Viltrox AF 23mm f/1.4 XF (Fujifilm) - Review / Test Report - Analysis
Lens Reviews - Fujifilm X


The Viltrox AF 23mm f/1.4 doesn't really require image auto-correction when it comes to image distortions. It produces a tiny barrel distortion of 0.2%. There's a mustage-style sub frequency in there but given the low base distortion, it's not really annoying.


The vignetting characteristic of the Viltrox lens is roughly in line with other high-speed lenses. At f/1.4, there's a quite heavy light falloff of 1.3EV (f-stops). Stopping down to f/2 helps but it's best to go for f/2.8 if you want to reduce the issue to a near-negligible degree of ~0.5 EV.

If you apply the Viltrox correction profile in Photoshop, the vignetting is almost fully compensated. In fact, it almost looks like that center is darker than the corner thereafter (Imatest probably doesn't show "negative" vignetting numbers here).

MTF (resolution)

The Viltrox AF 23mm f/1.4 has two souls when it comes to resolution. The broader center performance is decent at f/1.4 and more so at f/2 but the borders and corners are weak and the contrast is also slightly reduced. This changes at f/2.8. The center quality reaches an excellent level here and the outer image field improves substantially. The peak performance is reached between f/4 and f/5.6 where the borders/corners provide very good quality as well. Diffraction has a higher impact beyond but f/8 remains very usable whereas f/11 sees a higher decrease in resolution.

The field curvature is marginal. The centering quality of the tested sample was good.

Please note that the MTF results are not directly comparable across the different systems!

Below is a simplified summary of the formal findings. The chart shows line widths per picture height (LW/PH) which can be taken as a measure for sharpness. If you want to know more about the MTF50 figures you may check out the corresponding Imatest Explanations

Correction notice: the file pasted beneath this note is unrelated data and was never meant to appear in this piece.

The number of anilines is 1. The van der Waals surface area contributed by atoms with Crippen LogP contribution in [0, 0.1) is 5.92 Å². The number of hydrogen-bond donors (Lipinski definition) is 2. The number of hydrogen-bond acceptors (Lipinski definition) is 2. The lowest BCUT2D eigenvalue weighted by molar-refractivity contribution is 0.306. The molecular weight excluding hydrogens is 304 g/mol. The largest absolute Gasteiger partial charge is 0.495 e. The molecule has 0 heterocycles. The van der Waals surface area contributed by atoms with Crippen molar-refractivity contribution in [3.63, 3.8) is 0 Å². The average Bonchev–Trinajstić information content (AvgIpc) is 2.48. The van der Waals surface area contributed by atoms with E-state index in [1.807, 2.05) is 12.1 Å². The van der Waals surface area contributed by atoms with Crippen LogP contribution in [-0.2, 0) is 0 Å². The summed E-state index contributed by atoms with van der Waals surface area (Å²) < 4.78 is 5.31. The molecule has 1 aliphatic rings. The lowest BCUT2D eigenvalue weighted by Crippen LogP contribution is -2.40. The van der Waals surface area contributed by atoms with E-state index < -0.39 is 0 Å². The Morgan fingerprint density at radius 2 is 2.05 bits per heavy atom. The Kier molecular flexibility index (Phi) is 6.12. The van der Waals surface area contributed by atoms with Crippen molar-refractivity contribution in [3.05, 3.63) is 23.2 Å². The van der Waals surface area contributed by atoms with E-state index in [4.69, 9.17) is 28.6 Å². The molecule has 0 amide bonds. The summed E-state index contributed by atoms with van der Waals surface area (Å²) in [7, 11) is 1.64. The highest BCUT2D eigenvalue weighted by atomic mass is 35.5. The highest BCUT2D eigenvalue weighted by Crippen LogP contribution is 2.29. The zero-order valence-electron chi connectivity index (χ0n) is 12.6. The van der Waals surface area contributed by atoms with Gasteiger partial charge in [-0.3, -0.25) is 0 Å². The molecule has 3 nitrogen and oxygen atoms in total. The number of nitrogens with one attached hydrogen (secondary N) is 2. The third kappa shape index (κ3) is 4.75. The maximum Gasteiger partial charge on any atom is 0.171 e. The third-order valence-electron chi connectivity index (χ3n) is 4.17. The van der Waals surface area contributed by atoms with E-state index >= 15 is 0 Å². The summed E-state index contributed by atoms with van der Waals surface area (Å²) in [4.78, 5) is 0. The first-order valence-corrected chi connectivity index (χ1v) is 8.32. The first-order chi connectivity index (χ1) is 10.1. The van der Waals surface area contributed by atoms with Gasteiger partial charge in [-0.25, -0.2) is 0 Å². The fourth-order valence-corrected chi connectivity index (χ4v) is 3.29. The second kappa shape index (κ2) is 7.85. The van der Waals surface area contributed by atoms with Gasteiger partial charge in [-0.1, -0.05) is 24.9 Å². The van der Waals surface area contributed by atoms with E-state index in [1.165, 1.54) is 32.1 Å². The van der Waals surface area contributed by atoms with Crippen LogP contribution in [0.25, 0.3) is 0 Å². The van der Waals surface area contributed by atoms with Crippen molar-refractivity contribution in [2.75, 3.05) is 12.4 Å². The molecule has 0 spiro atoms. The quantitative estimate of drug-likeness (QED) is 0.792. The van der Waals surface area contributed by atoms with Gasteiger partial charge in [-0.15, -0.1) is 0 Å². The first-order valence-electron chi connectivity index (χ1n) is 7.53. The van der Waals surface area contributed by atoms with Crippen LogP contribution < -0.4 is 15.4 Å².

Chromatic Aberrations (CAs)

Lateral CAs are fairly high at a large aperture with a peak beyond 2px on the average at the image borders. However, in sync with the resolution the CAs improve substantially from f/2.8 onward. 


If you are interested in such a lens, you do so because of the ultra-large aperture and its shallow depth-of-field potential - and the quality of the bokeh (rendering of the out-of-focus blur) becomes an important criterion.

The Viltrox lens isn't perfect in this respect but it has its merits. No pun intended but out-of-focus highlights are a highlight. The lens does not feature aspherical elements which is the type of special glass that tends to introduce artifacts. Thus highlights are very clean as you can see below. There's just a bit of an outlining effect. While the lens has 9 aperture blades, a slightly edgy aperture shape does show up at f/2 already though.

The images below illustrate the deterioration of the out-of-focus highlights towards the image corners. Note: Please ignore the fuzzy shape of some discs - this is a side effect of the wide-angle character of the lens in conjunction with the protruding photodiodes of the test scene.

The highlight discs are intact in the broader center zone but they deteriorate towards the borders/corners of the image field - this is a mechanical vignetting effect that is pretty much unavoidable. The circular shape can be restored by stopping down but a complete correction requires a quite small aperture setting.

As far as the general blur is concerned, the Viltrox is, once again, Jekyll and Hide. Near the image center, as shown below, the fore- and background blur is quite smooth.

However, the characteristic is a bit more complex than that. The quality of the blur deteriorates sharply in the image corners. Below is a crop from one of our sample images (available for download on the next page). As you can see, this shows a very harsh bokeh here. Please note that this is a worst-case scenario here. You won't see this in all shallow depth-of-field scenes.

Conversely, here's a buttery crop from the image center.

Bokeh Fringing (LoCA)

Bokeh fringing - also referred to as LoCAs - is a color fringing effect on the Z-axis. It shows up as purplish halos in front of the in-focus zone and greenish beyond. The effect is clearly visible at f/1.4. Stopping down to f/2 reduces the fringing and there are traces left at f/2.8. As usual, the LoCAs are mostly gone from f/4 onward (not shown).

Keep in mind that bokeh fringing is normal in all but a handful of very expensive APO lenses.

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